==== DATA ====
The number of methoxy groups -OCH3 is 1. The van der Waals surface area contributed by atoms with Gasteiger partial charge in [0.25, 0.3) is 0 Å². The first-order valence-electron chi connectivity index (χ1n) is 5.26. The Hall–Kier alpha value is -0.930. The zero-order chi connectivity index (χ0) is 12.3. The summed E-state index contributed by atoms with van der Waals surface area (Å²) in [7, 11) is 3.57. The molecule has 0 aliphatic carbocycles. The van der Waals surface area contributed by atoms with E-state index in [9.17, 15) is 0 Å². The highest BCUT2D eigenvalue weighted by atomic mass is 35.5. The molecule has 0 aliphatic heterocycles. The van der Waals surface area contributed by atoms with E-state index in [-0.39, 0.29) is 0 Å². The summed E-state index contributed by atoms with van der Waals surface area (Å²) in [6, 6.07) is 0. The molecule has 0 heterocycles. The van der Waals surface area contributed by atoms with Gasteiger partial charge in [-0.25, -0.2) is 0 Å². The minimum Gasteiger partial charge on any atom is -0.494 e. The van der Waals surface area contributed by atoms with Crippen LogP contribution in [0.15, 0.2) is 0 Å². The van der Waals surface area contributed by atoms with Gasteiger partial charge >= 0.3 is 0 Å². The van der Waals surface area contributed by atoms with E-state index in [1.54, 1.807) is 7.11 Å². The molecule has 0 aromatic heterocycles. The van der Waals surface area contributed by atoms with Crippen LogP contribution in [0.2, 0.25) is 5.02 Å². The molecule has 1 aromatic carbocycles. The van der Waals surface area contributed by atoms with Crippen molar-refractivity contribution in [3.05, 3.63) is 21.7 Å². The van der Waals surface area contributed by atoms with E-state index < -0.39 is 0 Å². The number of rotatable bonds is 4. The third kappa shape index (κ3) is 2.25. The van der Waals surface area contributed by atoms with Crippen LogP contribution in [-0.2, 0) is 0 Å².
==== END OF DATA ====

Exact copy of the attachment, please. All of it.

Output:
The number of methoxy groups -OCH3 is 1. The van der Waals surface area contributed by atoms with Gasteiger partial charge in [0.25, 0.3) is 0 Å². The first-order valence-electron chi connectivity index (χ1n) is 5.26. The Hall–Kier alpha value is -0.930. The zero-order chi connectivity index (χ0) is 12.3. The summed E-state index contributed by atoms with van der Waals surface area (Å²) in [7, 11) is 3.57. The molecule has 0 aliphatic carbocycles. The van der Waals surface area contributed by atoms with E-state index in [9.17, 15) is 0 Å². The highest BCUT2D eigenvalue weighted by atomic mass is 35.5. The molecule has 0 aliphatic heterocycles. The van der Waals surface area contributed by atoms with E-state index in [-0.39, 0.29) is 0 Å². The summed E-state index contributed by atoms with van der Waals surface area (Å²) in [6, 6.07) is 0. The molecule has 0 heterocycles. The van der Waals surface area contributed by atoms with Gasteiger partial charge in [-0.25, -0.2) is 0 Å². The minimum Gasteiger partial charge on any atom is -0.494 e. The van der Waals surface area contributed by atoms with Crippen LogP contribution in [0.15, 0.2) is 0 Å². The van der Waals surface area contributed by atoms with Gasteiger partial charge >= 0.3 is 0 Å². The van der Waals surface area contributed by atoms with E-state index in [1.54, 1.807) is 7.11 Å². The molecule has 0 aromatic heterocycles. The van der Waals surface area contributed by atoms with Crippen LogP contribution in [0.2, 0.25) is 5.02 Å². The molecule has 1 aromatic carbocycles. The van der Waals surface area contributed by atoms with Crippen molar-refractivity contribution in [3.05, 3.63) is 21.7 Å². The van der Waals surface area contributed by atoms with E-state index < -0.39 is 0 Å². The number of rotatable bonds is 4. The third kappa shape index (κ3) is 2.25. The van der Waals surface area contributed by atoms with Crippen LogP contribution in [-0.2, 0) is 0 Å².